Monday, February 28, 2011

Regional stability and Burma’s human rights situation

Monday, 28 February 2011 17:11 Thea Forbes

(Mizzima) - The UN Special Rapporteur on Human Rights in Burma, Tomas Ojea Quintana, said last week that Burma’s lack of human rights is placing a heavy burden on regional neighbours who must deal with refugees.

UN special envoy Tomas Ojea Quintana, right, held talks
with Tin Oo, center, and six other senior leaders of the
opposition party, the National League for Democracy, in
Rangoon last year. (Photo: UN)
Speaking from Malaysia, Quintana told that despite the Burmese government’s  promises to improve its record on human rights abuses, the situation in the country is still grave.

Southeast Asian countries that play host to Burmese refugees have an interest in encouraging the military government to improve its human rights situation, he said.

In March, Quintana submitted a report to the UN Human Rights Council stating that Burma’s government exercised a  pattern of “gross and systematic” human rights abuses that indicate they have become state policy. The report led to calls to create a UN commission of Inquiry (CoI) to investigate alleged war crimes and human rights violations in Burma.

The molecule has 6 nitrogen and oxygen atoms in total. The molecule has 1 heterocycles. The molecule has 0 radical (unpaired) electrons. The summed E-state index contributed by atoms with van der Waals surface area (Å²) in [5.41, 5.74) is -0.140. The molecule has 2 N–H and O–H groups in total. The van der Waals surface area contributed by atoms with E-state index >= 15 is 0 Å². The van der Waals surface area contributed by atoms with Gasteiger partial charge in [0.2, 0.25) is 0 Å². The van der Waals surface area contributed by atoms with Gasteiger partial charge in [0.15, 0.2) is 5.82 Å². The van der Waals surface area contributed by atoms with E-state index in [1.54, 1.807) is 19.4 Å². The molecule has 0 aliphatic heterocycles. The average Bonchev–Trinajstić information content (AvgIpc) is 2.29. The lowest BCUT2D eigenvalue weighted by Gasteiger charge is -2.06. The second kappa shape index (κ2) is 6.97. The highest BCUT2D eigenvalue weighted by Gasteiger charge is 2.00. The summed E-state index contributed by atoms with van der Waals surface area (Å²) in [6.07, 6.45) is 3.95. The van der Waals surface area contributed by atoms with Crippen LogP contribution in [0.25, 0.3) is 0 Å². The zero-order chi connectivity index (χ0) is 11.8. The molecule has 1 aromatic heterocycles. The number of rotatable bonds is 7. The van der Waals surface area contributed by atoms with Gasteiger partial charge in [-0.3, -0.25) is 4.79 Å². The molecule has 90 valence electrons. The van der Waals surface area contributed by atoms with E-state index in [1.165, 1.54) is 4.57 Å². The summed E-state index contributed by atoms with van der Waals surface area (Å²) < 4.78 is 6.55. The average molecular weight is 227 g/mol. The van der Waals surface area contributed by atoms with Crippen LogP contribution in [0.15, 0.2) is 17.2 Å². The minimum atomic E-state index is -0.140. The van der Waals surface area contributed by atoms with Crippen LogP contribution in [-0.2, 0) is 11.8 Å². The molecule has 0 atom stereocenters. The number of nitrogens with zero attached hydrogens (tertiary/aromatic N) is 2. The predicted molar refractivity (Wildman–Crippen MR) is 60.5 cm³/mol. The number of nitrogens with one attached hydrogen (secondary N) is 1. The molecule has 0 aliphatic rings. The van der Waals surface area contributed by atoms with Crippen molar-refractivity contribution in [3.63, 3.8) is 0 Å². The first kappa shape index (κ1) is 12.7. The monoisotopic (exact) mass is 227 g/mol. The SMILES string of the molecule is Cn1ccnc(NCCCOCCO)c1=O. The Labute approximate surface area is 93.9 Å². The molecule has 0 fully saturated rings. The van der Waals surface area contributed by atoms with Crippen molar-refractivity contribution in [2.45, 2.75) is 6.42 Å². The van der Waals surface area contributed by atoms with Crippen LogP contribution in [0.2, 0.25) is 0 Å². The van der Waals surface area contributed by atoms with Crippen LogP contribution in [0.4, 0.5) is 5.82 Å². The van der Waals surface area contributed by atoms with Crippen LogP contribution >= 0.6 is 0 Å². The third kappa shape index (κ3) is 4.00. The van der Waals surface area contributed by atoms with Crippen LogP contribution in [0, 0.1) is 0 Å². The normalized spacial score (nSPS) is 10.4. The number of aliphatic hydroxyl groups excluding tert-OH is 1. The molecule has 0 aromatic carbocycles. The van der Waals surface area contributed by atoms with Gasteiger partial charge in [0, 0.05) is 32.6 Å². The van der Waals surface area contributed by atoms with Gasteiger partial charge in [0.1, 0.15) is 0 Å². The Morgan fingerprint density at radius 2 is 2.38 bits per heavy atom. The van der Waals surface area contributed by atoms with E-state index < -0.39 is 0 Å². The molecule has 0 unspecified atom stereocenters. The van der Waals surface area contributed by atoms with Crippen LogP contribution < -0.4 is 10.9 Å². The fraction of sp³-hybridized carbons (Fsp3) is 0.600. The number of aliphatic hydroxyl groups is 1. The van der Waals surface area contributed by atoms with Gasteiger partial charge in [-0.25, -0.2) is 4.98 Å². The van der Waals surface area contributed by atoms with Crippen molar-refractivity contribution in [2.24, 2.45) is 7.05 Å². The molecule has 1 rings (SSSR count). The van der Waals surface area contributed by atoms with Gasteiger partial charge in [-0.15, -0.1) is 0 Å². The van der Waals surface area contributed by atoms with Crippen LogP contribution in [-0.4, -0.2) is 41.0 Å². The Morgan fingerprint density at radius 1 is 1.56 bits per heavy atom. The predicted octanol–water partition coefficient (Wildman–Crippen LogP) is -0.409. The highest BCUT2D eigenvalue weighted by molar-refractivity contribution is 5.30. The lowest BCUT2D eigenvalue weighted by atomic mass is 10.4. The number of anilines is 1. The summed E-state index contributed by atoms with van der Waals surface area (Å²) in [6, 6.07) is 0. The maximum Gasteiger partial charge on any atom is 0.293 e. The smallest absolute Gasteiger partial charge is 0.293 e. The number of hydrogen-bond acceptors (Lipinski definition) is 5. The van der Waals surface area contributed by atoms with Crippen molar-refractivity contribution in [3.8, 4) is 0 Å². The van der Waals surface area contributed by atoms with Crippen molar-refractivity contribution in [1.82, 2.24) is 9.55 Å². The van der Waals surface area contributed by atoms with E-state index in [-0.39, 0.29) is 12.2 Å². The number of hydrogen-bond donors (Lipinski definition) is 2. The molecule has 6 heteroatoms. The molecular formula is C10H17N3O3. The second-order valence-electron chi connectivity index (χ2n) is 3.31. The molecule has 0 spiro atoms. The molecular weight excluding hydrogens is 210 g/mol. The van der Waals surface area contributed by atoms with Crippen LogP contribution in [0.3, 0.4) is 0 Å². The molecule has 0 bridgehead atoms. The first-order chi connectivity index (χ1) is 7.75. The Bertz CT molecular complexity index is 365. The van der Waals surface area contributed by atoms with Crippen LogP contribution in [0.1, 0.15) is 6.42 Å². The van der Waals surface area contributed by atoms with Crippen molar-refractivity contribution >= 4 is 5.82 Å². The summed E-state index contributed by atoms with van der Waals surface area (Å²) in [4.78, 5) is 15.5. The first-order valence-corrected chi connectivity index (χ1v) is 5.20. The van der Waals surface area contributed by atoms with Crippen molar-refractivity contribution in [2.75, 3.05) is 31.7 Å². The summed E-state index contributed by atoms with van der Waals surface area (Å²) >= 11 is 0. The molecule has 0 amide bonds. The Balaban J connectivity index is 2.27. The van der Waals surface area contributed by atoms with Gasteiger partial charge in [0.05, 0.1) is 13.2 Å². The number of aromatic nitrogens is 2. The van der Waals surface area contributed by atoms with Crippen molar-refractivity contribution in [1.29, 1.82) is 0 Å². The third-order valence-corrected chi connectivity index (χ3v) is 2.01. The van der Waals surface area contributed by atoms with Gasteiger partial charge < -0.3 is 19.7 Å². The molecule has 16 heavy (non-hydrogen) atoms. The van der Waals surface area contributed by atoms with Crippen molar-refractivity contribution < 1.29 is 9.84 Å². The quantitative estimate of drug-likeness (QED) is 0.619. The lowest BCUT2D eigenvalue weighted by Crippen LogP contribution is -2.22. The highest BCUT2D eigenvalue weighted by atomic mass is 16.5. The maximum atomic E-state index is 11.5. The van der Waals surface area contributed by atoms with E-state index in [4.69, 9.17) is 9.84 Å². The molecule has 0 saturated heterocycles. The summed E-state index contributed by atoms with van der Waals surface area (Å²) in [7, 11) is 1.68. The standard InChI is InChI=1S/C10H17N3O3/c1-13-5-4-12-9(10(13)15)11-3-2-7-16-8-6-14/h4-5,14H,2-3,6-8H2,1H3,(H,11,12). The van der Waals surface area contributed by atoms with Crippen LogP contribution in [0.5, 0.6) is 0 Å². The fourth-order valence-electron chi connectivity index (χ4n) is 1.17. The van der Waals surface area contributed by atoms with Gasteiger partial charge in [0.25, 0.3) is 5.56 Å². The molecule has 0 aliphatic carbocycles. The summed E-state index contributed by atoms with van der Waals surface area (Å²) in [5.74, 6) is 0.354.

So far, several international governments have come out in support of a CoI, including the United States, the United Kingdom, France and Australia. So far, no country in the Association of Southeast Asian Nations (Asean) has spoken in favour of a CoI.

Aung Myo Min, the director of the Human Rights Education Institute of Burma (HREIB) based in Thailand, told Mizzima, ‘The situation of refugees is no longer solely a matter of internal affairs, but an international one that concerns the entire region.’

He said Asean countries should support a CoI because it is in their interests ‘to have a peaceful and healthy Asean region’, and a CoI is ‘a way to solve the root cause of the refugee influx.’

Thailand had suffered the greatest burden of Burmese refugees, but  there is also a growing number of Burmese who are seeking refuge in Malaysia and Indonesia, he said.

Aung Myo Min said Asean’s recent initiative in the Thailand-Cambodia border dispute, sets a good example.

‘They [Asean] should take a more active role in approaching the problem of refugees which reflects the situation of human rights abuses in Burma,’ he said.

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